Even before he was born, Sasha Skow-Lindsey was 90 percent satisfied with the name she had picked out for her son.
But just to be sure, she waited until the rambunctious and blue-eyed boy's birth before going all in on what he would be called for the rest of his life.
"He looked like a Liam," said Skow-Lindsey, who works for Asher Agency in Fort Wayne.
That was 2 1/2 years ago, and it turned out that Skow-Lindsey was a tad ahead of the curve when it comes to picking out baby names.
The Fort Wayne-Allen County Department of Health released the county's most popular baby names for boys and girls in 2012 on Tuesday, with Liam topping the list for boys. For girls, more parents chose the name Olivia over all others.
Those choices shouldn't come as a surprise, as they are proving two of the more popular names all over the country, with parents looking at a variety of factors when picking out a name for their little loved ones.
Names could be picked because of celebrities, uniqueness or just due to a style of the times, according to baby name experts.
"Trends do come from celebrities and entertainment," said Jennifer Moss, who created the website www.babynames.com in 1996 and is also the author of "The One-in-A-Million Baby Name Book." "They tend to change on the coast and make their way inland on the homeland."
Moss also said that the names of fictional characters on television shows or movies can drive trends, and noted that in recent years a batch of names stemming from the "Twilight" saga arose. She theorized that "Hunger Games" star Liam Hemsworth, who is linked to Miley Cyrus, might partially account for the recent spike in babies with his first name.
Moss also said Olivia Wilde, an actress in movies like "Gangster Squad" and "Tron: Legacy," might account for the rise among girl names, though she also noted the name "Olivia" is on a downward trend.
Another expert said that many parents – whether they know it or not – are in touch with a particular style or fashion of name, and that's what drives trends.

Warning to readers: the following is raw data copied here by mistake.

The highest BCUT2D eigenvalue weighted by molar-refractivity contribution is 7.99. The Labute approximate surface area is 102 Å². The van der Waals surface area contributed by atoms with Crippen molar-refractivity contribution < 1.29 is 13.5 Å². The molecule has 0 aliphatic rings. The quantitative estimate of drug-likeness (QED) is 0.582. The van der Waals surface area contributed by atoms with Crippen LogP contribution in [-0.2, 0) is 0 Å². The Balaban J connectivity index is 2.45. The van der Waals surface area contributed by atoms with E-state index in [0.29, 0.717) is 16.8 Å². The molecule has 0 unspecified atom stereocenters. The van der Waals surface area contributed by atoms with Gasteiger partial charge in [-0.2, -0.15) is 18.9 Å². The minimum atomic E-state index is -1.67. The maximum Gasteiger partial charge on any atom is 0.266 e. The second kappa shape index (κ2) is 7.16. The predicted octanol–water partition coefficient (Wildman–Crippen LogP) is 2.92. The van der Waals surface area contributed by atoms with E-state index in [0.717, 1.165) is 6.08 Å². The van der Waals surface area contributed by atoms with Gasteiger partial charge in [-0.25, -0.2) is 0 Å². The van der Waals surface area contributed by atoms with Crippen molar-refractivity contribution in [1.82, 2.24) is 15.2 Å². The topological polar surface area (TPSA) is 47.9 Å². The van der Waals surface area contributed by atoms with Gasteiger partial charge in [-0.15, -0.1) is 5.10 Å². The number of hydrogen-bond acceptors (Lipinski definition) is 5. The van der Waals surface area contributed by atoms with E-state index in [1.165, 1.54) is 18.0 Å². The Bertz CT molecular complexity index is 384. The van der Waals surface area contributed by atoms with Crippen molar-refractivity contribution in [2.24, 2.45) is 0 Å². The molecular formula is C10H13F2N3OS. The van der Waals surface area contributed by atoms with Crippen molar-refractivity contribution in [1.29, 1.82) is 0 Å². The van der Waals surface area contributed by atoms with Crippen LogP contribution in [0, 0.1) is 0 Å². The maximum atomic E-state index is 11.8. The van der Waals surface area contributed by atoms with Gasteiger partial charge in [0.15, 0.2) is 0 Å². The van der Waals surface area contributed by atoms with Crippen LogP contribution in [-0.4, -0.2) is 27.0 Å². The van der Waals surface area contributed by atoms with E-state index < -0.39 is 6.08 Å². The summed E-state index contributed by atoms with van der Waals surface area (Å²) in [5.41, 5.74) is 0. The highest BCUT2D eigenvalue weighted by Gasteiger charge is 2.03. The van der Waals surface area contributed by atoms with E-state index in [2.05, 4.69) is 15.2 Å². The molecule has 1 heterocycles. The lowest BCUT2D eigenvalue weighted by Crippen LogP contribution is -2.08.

"Even names that sound different in fundamental ways are part of the same zeitgeist," said Laura Wattenberg, the creator of www.babynamewizard.com and author of the book "Baby Name Wizard," a third edition of which is due out in May.
"Even the two names, Olivia and Liam, have things in common," she continued. "They're heavy on vowel sounds with no consecutive consonants. Names are light today. They have fewer consonants."
And, Wattenberg said, parents are aware of how names might play a part in their child's life, almost using it as a brand before sending him or her out to the world.
"They have to launch their kids into a competitive marketplace," she said.
Skow-Lindsey's son does not take his name from Liam Hemsworth, or Liam Neeson or Liam Gallagher or any other famous Liam, for that matter.
Instead, Skow-Lindsey took the last four letters of her father's name, William, and gave it to her son as a way to honor his grandfather, who died before he was born.
But there are other benefits to it, as well.
It's short, it's easy to pronounce and easy to spell, all things Jennifer Moss said mothers and fathers should consider when naming their children.
"I think it's important for kids to spell and say their names," Skow-Lindsey said. "He'd be able to say it and even spell it for the police if he ever needed to."
But with so many choices in names nowadays, some parents experience "naming regret," according to some experts.
Wattenberg said that parents are willing to go out on a limb compared to 60 or 70 years ago, and that some feel the names they bestow upon their children do not fit them after the fact.
"One piece of advice for parents is to tell them there have been many successful people throughout history that have had ordinary names," Wattenberg said.